The part that says “For x binomial” just describes the type of probability we are dealing with, which in this case is binomial because we are dealing with a simple Did we succeed? Yes, or no? each time we try, where each try is independent of the other tries.
Don’t worry about what that means too much.

In this example we find out that we have a 67% chance of getting at least one 5 star.
That also includes the possibility of getting more than one 5 star, but that is also a good scenario.
Not too shabby, eh? but still, that is a lot of SQ.
But this can help you decide if you want to go for that husbandu or not, although you never know how lucky or unlucky you may end up being, nothing is guaranteed.

Let’s do another example.

Example 2: Probability of getting five 5* CEs with ~99 SQ

Let’s say you want to know the odds of getting five 5* craft essences from the Okita Souji banner, and you have 100 saint quartzes saved up.
That is floor(100/3) = 33 pulls. (33 * 3 = 99 with 1 SQ left over.
You can’t do a fraction of a pull, so we use the floor function to get an integer number.

The probability of getting a 5 star craft essence is 4%.
So now we have n = 33 and p = 0.04.
So now we would type in,
prob x >= 5 for x binomial with n = 33 and p = 0.04

The probability of getting at least 5 five star craft essences in 33 pulls is about 0.95%.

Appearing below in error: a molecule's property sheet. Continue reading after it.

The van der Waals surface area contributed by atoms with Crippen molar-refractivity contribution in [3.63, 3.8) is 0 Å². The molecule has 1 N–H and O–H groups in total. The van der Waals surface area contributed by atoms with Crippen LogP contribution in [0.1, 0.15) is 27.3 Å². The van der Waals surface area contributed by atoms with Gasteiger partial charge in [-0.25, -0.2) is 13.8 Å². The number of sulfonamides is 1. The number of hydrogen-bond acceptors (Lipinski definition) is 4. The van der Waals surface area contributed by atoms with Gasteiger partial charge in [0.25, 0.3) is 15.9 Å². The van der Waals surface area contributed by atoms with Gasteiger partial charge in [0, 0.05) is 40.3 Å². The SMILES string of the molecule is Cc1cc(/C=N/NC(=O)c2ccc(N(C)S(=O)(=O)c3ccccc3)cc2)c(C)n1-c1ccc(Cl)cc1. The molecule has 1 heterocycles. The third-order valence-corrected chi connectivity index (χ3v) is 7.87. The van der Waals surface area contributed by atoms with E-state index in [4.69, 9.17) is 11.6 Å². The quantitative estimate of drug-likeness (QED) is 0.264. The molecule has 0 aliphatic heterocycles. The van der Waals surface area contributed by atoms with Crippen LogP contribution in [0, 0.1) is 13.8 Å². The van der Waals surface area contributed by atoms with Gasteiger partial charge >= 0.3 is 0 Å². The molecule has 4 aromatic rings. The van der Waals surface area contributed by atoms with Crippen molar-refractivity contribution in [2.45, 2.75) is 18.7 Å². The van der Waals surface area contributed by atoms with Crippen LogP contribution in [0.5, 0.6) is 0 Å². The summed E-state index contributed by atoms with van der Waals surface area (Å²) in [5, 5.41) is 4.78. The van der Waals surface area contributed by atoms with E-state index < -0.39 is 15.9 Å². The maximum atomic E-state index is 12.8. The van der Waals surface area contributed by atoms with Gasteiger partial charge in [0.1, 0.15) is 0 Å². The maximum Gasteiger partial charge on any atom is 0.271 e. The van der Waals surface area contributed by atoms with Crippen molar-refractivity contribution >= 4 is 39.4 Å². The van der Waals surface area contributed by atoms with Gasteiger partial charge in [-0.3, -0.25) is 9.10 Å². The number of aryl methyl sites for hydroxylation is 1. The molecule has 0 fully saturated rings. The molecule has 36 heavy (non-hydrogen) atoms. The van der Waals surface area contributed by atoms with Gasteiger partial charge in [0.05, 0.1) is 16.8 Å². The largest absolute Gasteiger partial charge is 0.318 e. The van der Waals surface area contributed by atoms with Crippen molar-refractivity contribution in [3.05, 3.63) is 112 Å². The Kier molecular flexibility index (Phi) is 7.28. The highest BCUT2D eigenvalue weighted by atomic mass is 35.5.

So roughly 1%.
This of course does not account for the fact that these 5 star CEs might all be different, ruining your dreams of MLBing a specific CE.

But anyway, this is an easy way to kind of get a rough estimate of the odds of your success.
In banners where the servant is sharing the banner with another servant you will want to replace the 0.01 with the appropriate probability based on the split.
Actually, you should do that anyway if you are going for a specific servant.
For example, in the Okita banner you have a 0.7 percent chance of getting Okita, so you should have p = 0.007 in your calculations for more accuracy, if you are only focusing on the probability of pulling Okita.

Comparing the Odds of NP1, NP2,..., NP5 and the number of pulls to get X% chance
The x-axis is the # of pulls. In this example I had it go from 1 pull all the way up to 500 pulls.
The y-axis is the probability of getting NP1, NP2, NP3, NP4, NP5. (well, really it is the probability of getting that # of 5 stars, since I used the flat 1% probability in this example)

You can just ignore the legend on the right side of the map, I haven’t figured out how to relabel it yet.

The top curve is the NP1 curve, which makes sense because it is much easier to reach NP1 than NP5.